Before starting the following files were infected and / or added to act as backdoors:

  • .HTACCESS was modified to include a redirect to a known malicious domain with an associated backdoor payload –
  • Backdoor was dropped in the root of the themes directory – toolspack.php
  • Backdoor was dropped in the root of a custom directory in themes – a.php
  • Backdoor was dropped in the root of a plugins directory – hello.php
  • Backdoor was dropped in the root of wp-includes – i.php
  • Obfuscated PHP in root of uploads/2012/ – test.html
  • Directive to treat HTML as PHP in wp-content – .htaccess

After running the scan the following issues were found:

Two Critical Issues Were Found:

Right off the bat it flagged two files as critical, great. Now let’s take a look.

First, its the .htaccess file. Good, this is a very common redirect to a nasty little payload so kudos on the catch.

The second one though is ok, false-positive.  False positives happen all the time, not knocking them for the warning. Prefer that over a false negative. That being said, I do like the file viewer feature, very nice.

Five Warning Issues Were Found:

Good job on the integrity checks, that’s what these are, pretty straight forward to implement. Easy ways to identify whether something is off. From this it was able to identify the one backdoor at /wp-includes/i.php. It’s more a critical issue than a warning, but I can live with the warning. Unfortunately everything else is a bit irrelevant just some log files.

What It Didn’t Find

I was a bit disappointed that I paid for the Pro service and none of the backdoors were displayed. What was most disappointing is that I would expect the results above if the scan was restricted to HTTP, but its not. It’s installed and running server-side, this in itself should have improved its detection capability and accuracy.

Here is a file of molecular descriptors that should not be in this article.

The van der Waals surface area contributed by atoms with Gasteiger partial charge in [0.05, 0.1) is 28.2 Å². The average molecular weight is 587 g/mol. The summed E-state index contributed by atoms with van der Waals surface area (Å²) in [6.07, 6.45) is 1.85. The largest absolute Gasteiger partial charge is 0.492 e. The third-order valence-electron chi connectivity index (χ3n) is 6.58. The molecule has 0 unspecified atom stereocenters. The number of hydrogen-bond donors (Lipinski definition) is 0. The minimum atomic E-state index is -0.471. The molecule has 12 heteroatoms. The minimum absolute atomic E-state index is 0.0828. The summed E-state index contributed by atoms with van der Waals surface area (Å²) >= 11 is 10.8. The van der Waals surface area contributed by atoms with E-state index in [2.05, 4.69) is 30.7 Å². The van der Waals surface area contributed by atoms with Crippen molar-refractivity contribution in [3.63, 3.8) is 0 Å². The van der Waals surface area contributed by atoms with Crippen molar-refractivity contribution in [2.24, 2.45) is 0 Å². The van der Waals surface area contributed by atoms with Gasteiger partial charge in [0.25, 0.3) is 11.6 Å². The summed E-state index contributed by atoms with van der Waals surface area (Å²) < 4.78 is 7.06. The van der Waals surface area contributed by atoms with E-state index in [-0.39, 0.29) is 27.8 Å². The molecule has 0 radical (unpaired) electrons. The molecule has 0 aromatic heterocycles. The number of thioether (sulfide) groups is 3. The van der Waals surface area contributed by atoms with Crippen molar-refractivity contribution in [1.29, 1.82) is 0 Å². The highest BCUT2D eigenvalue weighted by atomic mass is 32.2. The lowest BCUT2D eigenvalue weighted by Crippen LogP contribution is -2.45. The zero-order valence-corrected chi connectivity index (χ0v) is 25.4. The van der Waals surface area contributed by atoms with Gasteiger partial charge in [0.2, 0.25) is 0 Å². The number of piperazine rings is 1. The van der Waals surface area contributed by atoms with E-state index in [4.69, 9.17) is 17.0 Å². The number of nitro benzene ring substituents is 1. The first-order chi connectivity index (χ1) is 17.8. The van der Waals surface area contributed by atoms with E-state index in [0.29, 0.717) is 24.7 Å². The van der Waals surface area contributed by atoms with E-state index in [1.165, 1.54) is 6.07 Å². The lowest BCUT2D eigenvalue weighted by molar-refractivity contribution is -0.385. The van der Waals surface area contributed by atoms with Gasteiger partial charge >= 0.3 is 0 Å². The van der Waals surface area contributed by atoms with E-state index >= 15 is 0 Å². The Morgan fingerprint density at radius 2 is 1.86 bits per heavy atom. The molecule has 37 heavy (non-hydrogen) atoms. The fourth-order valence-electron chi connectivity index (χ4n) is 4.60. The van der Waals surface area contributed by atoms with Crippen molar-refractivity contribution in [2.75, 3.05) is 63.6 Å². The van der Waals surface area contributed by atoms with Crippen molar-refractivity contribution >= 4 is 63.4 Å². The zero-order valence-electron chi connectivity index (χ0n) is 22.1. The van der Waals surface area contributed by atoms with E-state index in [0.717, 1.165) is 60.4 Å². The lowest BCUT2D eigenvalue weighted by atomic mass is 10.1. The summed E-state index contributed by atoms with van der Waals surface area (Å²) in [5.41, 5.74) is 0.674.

I won’t go into each backdoor but I will cover a few:

The A.PHP Backdoor

This is snippet of the payload:


You’ll have do a few levels of decoding but at some point you’ll come to this injection:

The Test.HTML File

By itself it wouldn’t do anything, but when you look at the .htaccess directives you’ll be able to treat this file as a PHP and execute remotely.


So this one has been out for a while and you can read more here: It’s a basic backdoor that allows remote execution on your server.

My Final Thoughts

So, all the being said. My opinion is that when it comes to scanning for malware, its not the most effective for me.

Most of the things I tested are basic backdoors and injections and I would expect them to be found, especially for a paid service. There are a few things like the directives to switch .html to .php that I can understand how they are not. I didn’t share all the payloads but the three files I covered talk to the different variations that were used. In terms of doing integrity checks it seems to do a good job, but that’s pretty standard, in terms of its detection features, its not something I would not personally bet on. This is not to say it will always be like this, it’ll likely improve with time, but as it stands its detection means does not appear to be effective enough for today’s web-malware issues.

Its important to understand that the tool is not all bad. The user experience is great and I really like its Live Traffic feature, it seems to be built on the engine from the parent company which is really awesome. The blocked IPs is nice, but i wasn’t able to effectively test. My bag of tricks fell short when I needed a number of bad IP’s to test from..:(

I hope this helps.

Please note that I’m not unrealistic, even at my own company we don’t capture every issue, its not practical. In fact, in most cases AV’s often only have a 70 – 80% success rate in their detection rates.


  1. Chris Lema on June 19, 2012 at 11:09 pm

    Three things: 1. Great write up. 2. You’re posting at 11 pm again, instead of delaying the post to 8 or 9 am. This shouldn’t get buried! 3. Instead of calling the title “Final Thoughts”, it should state something like, “Beauty over Brawn” or “Just cuz you paid for it doesn’t make it effective”. :)

    • perezbox on June 19, 2012 at 11:12 pm


      You crack me up. It’s the only time I have man and I get too excited… I just can’t